Figure 4. Sensitivity of Receptor Function to Extracellular Volume

The increase in internalized ligand following a ligand impulse is plotted as a function of time for various extracellular volumes for EGFR (A), TfR (B), LDLR (C), and VtgR (D). The volume V was varied as indicated in Figure 4, while all other parameters were set equal to the values listed in Table 1. The arrow in (A) denotes the direction of increasing volume.

As seen in Figure 4A, the EGFR is relatively insensitive to volume changes in a two-orders-of-magnitude range from 4 × 10−13 liters/cell to 4 × 10−11 liters/cell. This would suggest that the EGFR system is capable of functioning robustly over a reasonably broad range of volumes. In contrast, the TfR (Figure 4B) and the LDLR (Figure 4C) systems display a much greater sensitivity to volume changes. Surprisingly, the response of the VtgR system (Figure 4D) appears completely refractory to changes in extracellular volume. The reason for the disparate response of the different receptor systems to changes in the extracellular volume is not apparent from a simple inspection of their parameters. This suggests that the optimization of receptor behavior involves a non-intuitive interaction of multiple system parameters.

Receptor Behavior as a Function of Two Dimensionless Parameters

As the above reported results indicate, examining the contributions of individual parameters to receptor dynamics may not be adequate to improve our understanding of how the kinetic parameters encode the physiological function of receptor systems. To better understand the relationship between parameters and receptor function, we converted the model equations to a dimensionless form. The dimensionless governing equations for the system are as follows: In Equation 2, R* = R/RT , C* = C/RT , L* = L/KD are the normalized species abundances, t* = tkoff is the dimensionless time, f*(t*) is the dimensionless time-dependent ligand entry rate, and KD = koff/kon is the dissociation constant.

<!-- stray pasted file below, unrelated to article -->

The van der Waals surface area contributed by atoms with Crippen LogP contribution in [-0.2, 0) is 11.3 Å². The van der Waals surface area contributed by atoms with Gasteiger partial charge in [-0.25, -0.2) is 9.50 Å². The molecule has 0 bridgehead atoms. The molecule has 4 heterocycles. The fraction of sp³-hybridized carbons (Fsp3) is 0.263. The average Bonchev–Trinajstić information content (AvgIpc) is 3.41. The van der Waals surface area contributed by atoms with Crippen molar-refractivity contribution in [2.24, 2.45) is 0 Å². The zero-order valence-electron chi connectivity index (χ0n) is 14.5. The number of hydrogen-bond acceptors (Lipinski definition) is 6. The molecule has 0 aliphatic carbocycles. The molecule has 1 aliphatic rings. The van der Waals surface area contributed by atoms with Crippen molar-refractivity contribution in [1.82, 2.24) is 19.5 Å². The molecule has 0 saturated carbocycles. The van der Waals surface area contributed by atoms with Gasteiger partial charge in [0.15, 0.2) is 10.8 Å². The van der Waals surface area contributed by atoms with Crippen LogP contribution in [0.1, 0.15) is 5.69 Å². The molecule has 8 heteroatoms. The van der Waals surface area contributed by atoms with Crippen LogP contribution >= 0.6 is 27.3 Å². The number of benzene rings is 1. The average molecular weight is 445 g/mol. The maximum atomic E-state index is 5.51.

There are three apparent dimensionless parameters in the system that emerge naturally during the course of the conversion, viz. α = kt/koff, β = ke/koff, and γ = KaRT/(NavV) where Ka = kon/koff is the receptor–ligand binding affinity. However, we are interested in how the system responds; that is, how the number of receptor–ligand complexes C* evolves as a function of time for specified ligand inputs f*(t*). It can be shown that the response C*(t*) for any given input f*(t*) is a function only of two parameters viz. β and γ. Here γ is the specific avidity characterizing how efficiently a receptor system can capture extracellular ligand. The parameter β is the partition coefficient quantifying the probability that a captured ligand molecule will be internalized before it dissociates from the receptor. Hence, the partition coefficient can also be viewed as a consumption parameter because it quantifies how well a cell can internalize or consume surface-bound ligand molecules. With respect to our simulation results that were reported in the previous section, increasing the ke value (Figure 3) corresponds to increasing the consumption parameter β of a receptor system. Decreasing the extracellular volume V (Figure 4) is equivalent to increasing the specific avidity γ.

As discussed above, the speed of the response of a receptor system to changes in ligand production appears to be a good way to assess system function for both signaling and transport receptors. For signaling receptors such as the EGFR, faster response times reflect better information processing accuracy. For transport receptors such as TfR, LDLR, and VtgR, the impulse response speed is directly related to the net ligand internalization rate, and hence faster responses reflect higher uptake efficiencies. Here, we computed the dimensionless relaxation time τ for the response to a ligand impulse of magnitude equal to 0.01KD and used this as a common metric to assess receptor performance. The relaxation time τ is the time taken for the impulse response (see Figure 2A for example) to decay to a value of 1/e of the peak value.